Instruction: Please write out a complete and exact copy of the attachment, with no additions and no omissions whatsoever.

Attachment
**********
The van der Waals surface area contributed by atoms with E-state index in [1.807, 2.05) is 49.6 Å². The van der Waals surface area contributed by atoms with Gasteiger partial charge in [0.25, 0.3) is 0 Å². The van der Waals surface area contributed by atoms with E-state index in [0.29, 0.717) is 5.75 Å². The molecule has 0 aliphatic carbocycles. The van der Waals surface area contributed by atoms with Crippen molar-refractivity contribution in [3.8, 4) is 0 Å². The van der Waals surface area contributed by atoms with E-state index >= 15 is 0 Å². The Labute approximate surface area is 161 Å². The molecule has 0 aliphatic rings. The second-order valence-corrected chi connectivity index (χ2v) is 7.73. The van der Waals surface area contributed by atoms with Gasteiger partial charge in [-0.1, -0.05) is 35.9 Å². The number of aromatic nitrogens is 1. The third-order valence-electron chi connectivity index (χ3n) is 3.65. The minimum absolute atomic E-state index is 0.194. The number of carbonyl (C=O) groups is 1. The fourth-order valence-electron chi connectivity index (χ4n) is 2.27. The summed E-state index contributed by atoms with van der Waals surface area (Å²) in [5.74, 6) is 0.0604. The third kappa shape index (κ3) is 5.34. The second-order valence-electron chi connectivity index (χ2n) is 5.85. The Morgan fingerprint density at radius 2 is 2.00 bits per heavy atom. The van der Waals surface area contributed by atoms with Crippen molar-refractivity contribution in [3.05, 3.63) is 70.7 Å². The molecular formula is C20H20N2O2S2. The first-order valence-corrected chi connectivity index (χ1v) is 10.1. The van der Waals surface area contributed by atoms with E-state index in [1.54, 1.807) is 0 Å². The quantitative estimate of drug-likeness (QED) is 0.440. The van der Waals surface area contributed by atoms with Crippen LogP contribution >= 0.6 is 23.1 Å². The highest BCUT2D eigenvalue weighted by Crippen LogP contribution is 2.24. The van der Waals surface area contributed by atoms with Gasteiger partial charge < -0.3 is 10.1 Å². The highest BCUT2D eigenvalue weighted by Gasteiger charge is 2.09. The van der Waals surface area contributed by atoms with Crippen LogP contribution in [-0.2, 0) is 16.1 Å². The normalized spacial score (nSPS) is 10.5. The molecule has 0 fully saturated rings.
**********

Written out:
The van der Waals surface area contributed by atoms with E-state index in [1.807, 2.05) is 49.6 Å². The van der Waals surface area contributed by atoms with Gasteiger partial charge in [0.25, 0.3) is 0 Å². The van der Waals surface area contributed by atoms with E-state index in [0.29, 0.717) is 5.75 Å². The molecule has 0 aliphatic carbocycles. The van der Waals surface area contributed by atoms with Crippen molar-refractivity contribution in [3.8, 4) is 0 Å². The van der Waals surface area contributed by atoms with E-state index >= 15 is 0 Å². The Labute approximate surface area is 161 Å². The molecule has 0 aliphatic rings. The second-order valence-corrected chi connectivity index (χ2v) is 7.73. The van der Waals surface area contributed by atoms with Gasteiger partial charge in [-0.1, -0.05) is 35.9 Å². The number of aromatic nitrogens is 1. The third-order valence-electron chi connectivity index (χ3n) is 3.65. The minimum absolute atomic E-state index is 0.194. The number of carbonyl (C=O) groups is 1. The fourth-order valence-electron chi connectivity index (χ4n) is 2.27. The summed E-state index contributed by atoms with van der Waals surface area (Å²) in [5.74, 6) is 0.0604. The third kappa shape index (κ3) is 5.34. The second-order valence-electron chi connectivity index (χ2n) is 5.85. The Morgan fingerprint density at radius 2 is 2.00 bits per heavy atom. The van der Waals surface area contributed by atoms with Crippen molar-refractivity contribution in [3.05, 3.63) is 70.7 Å². The molecular formula is C20H20N2O2S2. The first-order valence-corrected chi connectivity index (χ1v) is 10.1. The van der Waals surface area contributed by atoms with E-state index in [1.54, 1.807) is 0 Å². The quantitative estimate of drug-likeness (QED) is 0.440. The van der Waals surface area contributed by atoms with Crippen LogP contribution >= 0.6 is 23.1 Å². The highest BCUT2D eigenvalue weighted by Crippen LogP contribution is 2.24. The van der Waals surface area contributed by atoms with Gasteiger partial charge < -0.3 is 10.1 Å². The highest BCUT2D eigenvalue weighted by Gasteiger charge is 2.09. The van der Waals surface area contributed by atoms with Crippen LogP contribution in [-0.2, 0) is 16.1 Å². The normalized spacial score (nSPS) is 10.5. The molecule has 0 fully saturated rings.